by Mandy Green, Busy Coach
The most productive people do a lot more than just stay busy. Many coaches stay busy. After all, checking items off a to-do list isn’t hard.
What’s hard is checking the right things off your to-do list, completing the right projects, and getting the right stuff done. That’s when you go from busy to productive — and in the process become indispensable to your programs success.
Here are 3 things highly productive people do — and why that makes them so valuable:
1. They always start with goals.
Effort without a genuine purpose is just effort. Effective coaches don’t just have a strategic objective of what to do–they know why. They have a long-term goal. And they have short-term goals that support their long-term goals.
In short, they have a strategic purpose–and that purpose informs everything they do. That’s why remarkable people appear so dedicated and organized and consistently on-task. They’re not slaves to a routine or their to-do list; they’re simply driven to reach their goals and quick to eliminate roadblocks and put aside distractions that stand in their way.
When you are driven and prioritize your work in this way, you’ll find it’s easier to stay focused and be effective.
Even so, once they establish a goal, productive people don’t focus solely on that goal; instead …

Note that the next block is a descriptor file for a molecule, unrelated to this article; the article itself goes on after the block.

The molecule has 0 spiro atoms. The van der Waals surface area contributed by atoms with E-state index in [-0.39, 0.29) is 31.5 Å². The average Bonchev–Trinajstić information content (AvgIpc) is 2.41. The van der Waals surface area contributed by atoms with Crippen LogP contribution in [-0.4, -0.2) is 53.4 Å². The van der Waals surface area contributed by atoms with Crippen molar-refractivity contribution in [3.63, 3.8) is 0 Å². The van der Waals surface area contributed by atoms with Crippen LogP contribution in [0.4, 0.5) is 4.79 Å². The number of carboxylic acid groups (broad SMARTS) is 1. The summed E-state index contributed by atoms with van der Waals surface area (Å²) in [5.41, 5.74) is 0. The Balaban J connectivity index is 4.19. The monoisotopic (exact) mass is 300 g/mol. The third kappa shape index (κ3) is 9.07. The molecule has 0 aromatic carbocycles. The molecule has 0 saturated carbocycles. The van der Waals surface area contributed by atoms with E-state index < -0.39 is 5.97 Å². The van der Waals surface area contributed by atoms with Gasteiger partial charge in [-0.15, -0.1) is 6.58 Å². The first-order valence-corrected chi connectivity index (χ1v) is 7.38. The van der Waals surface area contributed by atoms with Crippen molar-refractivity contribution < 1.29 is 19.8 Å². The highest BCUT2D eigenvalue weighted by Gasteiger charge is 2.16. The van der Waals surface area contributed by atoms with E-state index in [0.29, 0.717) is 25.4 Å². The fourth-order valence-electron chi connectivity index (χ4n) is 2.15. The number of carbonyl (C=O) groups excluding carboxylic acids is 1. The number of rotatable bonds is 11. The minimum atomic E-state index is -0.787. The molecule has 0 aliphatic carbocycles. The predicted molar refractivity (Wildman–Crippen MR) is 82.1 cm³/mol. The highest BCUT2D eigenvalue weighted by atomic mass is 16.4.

2. Then they create systems.
As a coach, your goal is to build a successful program. Your system consists of your Step-by-step processes for recruiting, practices, operations, etc.
A goal is great for planning and mapping out what success looks like; a system is great for actually making progress through more efficient daily execution toward that goal.
Productive people know a goal can provide direction and even push them forward in the short term, but eventually a well-designed system will always win.
Everyone has goals; committing to a system makes all the difference in achieving that goal.
3. They let their goals make their decisions almost automatic.
Tim Ferriss described in a podcast how Herb Kelleher, the CEO of Southwest Airlines, makes so many decisions every day. Kelleher applies a simple framework to every issue: Will this help Southwest be the low-cost provider? If so, the answer is yes. If not, no.
Productive people apply the same framework to the decisions they make. “Will this help me reach my goal? If not, I won’t do it.”
If you feel like you’re constantly struggling to make decisions, take a step back. Think about your goals; your goals will help you make decisions.
That’s why productive people are so decisive. Indecision is born of a lack of purpose: When you know what you truly want, most of your decisions can — and should — be almost automatic.
Coach, I hope that it gets you thinking about how you are currently working and encourages you to tweak and keep tweaking until you find that magic zone where you crush every work day.